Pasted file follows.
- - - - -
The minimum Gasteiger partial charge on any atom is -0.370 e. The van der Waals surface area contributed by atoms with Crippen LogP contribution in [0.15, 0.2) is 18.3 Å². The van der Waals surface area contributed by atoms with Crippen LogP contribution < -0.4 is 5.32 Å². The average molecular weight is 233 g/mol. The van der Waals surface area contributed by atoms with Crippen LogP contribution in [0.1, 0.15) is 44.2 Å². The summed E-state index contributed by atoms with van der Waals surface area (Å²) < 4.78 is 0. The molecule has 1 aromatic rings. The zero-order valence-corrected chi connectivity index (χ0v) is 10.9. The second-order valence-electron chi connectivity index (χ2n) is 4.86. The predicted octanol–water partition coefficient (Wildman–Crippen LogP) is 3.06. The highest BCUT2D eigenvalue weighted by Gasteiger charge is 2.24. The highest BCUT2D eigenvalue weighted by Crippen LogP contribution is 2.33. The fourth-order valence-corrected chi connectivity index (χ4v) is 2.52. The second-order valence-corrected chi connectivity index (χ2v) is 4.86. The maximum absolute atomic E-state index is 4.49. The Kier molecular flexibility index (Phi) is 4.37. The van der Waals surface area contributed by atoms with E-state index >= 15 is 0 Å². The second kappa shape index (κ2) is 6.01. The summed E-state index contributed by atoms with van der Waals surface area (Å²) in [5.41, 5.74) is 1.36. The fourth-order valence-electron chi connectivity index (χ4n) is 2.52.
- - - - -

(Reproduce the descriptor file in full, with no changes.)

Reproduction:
The minimum Gasteiger partial charge on any atom is -0.370 e. The van der Waals surface area contributed by atoms with Crippen LogP contribution in [0.15, 0.2) is 18.3 Å². The van der Waals surface area contributed by atoms with Crippen LogP contribution < -0.4 is 5.32 Å². The average molecular weight is 233 g/mol. The van der Waals surface area contributed by atoms with Crippen LogP contribution in [0.1, 0.15) is 44.2 Å². The summed E-state index contributed by atoms with van der Waals surface area (Å²) < 4.78 is 0. The molecule has 1 aromatic rings. The zero-order valence-corrected chi connectivity index (χ0v) is 10.9. The second-order valence-electron chi connectivity index (χ2n) is 4.86. The predicted octanol–water partition coefficient (Wildman–Crippen LogP) is 3.06. The highest BCUT2D eigenvalue weighted by Gasteiger charge is 2.24. The highest BCUT2D eigenvalue weighted by Crippen LogP contribution is 2.33. The fourth-order valence-corrected chi connectivity index (χ4v) is 2.52. The second-order valence-corrected chi connectivity index (χ2v) is 4.86. The maximum absolute atomic E-state index is 4.49. The Kier molecular flexibility index (Phi) is 4.37. The van der Waals surface area contributed by atoms with E-state index >= 15 is 0 Å². The second kappa shape index (κ2) is 6.01. The summed E-state index contributed by atoms with van der Waals surface area (Å²) in [5.41, 5.74) is 1.36. The fourth-order valence-electron chi connectivity index (χ4n) is 2.52.